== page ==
Through a collaboration of Augsburg University, the college’s Save the Kids Chapter and Pan-Afrikan Student Services, Chuck D, MC of legendary hip-hop group Public Enemy, gave a keynote speech on Monday.
The speech was arranged to celebrate Martin Luther King Jr. Day on the campus. Chuck D was proceeded by original spoken word pieces by Madiba and Malick Ceesay, as well as current American Idol contestant and musician Dhali Jones — Jones performing an acoustic cover of “What’s Going On” by Marvin Gaye. Activism, community versus industry, supporting the arts; these are a handful of the guiding principles of which the program was based. To say the day was exclusive to the memory of Martin Luther King Jr. would be somewhat misguided; to say it is within his spirit is entirely accurate.
“What does the rest of the world mean to you, Minnesota?” said Chuck D; speaking in the same tones that gave him such a ceremonious reputation, he captured the seriousness of the subjects while keeping the levity needed to speak for multiple generations and genres. He is the perfect emcee to talk upon issues of equity Dr. King so firmly established.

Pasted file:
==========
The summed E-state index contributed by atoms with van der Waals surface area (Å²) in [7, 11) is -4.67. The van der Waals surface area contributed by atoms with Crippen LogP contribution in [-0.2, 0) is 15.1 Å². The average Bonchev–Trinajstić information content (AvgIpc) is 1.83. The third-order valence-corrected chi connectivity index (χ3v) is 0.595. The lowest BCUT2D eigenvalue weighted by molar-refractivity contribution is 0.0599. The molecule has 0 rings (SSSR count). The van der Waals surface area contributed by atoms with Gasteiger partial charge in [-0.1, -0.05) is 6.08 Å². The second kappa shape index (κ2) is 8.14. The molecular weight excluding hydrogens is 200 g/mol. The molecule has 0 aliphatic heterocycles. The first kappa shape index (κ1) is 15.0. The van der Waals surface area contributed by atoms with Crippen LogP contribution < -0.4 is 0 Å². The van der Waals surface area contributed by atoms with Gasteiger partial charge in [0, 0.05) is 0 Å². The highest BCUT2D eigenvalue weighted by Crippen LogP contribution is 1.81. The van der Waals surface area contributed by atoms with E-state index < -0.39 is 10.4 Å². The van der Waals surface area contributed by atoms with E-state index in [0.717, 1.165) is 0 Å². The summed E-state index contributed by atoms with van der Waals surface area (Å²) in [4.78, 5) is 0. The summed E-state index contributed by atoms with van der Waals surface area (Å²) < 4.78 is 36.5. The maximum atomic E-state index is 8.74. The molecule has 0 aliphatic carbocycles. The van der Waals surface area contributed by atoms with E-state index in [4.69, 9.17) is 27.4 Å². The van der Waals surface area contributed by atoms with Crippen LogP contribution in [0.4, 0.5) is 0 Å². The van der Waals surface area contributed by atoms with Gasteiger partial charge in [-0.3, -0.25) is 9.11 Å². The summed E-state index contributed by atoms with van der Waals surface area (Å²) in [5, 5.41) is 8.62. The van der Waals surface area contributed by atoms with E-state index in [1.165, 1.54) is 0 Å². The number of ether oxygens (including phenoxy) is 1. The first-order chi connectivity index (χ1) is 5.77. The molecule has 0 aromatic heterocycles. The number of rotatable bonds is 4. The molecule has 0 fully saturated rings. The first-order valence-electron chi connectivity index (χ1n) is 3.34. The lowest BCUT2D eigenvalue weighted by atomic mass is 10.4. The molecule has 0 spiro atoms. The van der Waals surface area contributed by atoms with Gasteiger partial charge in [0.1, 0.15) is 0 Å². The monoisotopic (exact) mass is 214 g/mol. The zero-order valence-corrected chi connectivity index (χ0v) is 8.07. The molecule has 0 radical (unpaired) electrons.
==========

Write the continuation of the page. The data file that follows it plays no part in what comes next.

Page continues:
It makes sense to host a hip-hop culture MLK day in the Twin Cities: the cities are a haven for underground music, it has one of the most coveted hip-hop labels in the country, and it serves as a paradox for racial inequity with one of the largest financial inequity gaps by ethnicity. Since its inception, hip-hop has served as a cornerstone for grassroot movement. It with such inequality in which such a hip-hop community can flourish; the natural unrest of those who are given nothing shall always overcome the institutions for which stands in their path.
“In my community,” said Chuck D, “even at this point in time, in this very room I cannot be the most important… do not clap for me; for this day is for Dr. King.” He had an air of graciousness to his hosts, but not without a cause. Confidence was not intertwined with smugness, as he recognized throughout the night the Twin Cities’ long-standing struggle of often unspoken of inequality. It was with an air of insight when he breathed, to calmly say “If the community doesn’t support the artist, the artist cannot support the community… the artist may write the songs, but the government writes the rules. That’s why I stand up for the artist.”
Even after the keynote speech, when the chairs towards the middle of the hall began to get stack up and the Battle Cats came out to give a reliably excellent performance with Public Enemy tracks spun by DJ Francisco in the background, an air of familiarity began to emanate. Their was a comfort in the room despite the fact that hip-hop’s original preacher, humble despite acclaim, adorned only by his beliefs and hopes that true good will come through social change, was in the presence of a hip-hop community that he is undeniable partially responsible for creating. Almost like a dear relative visiting home, with a lens shared with the family, but with an eye on the big picture only he can see.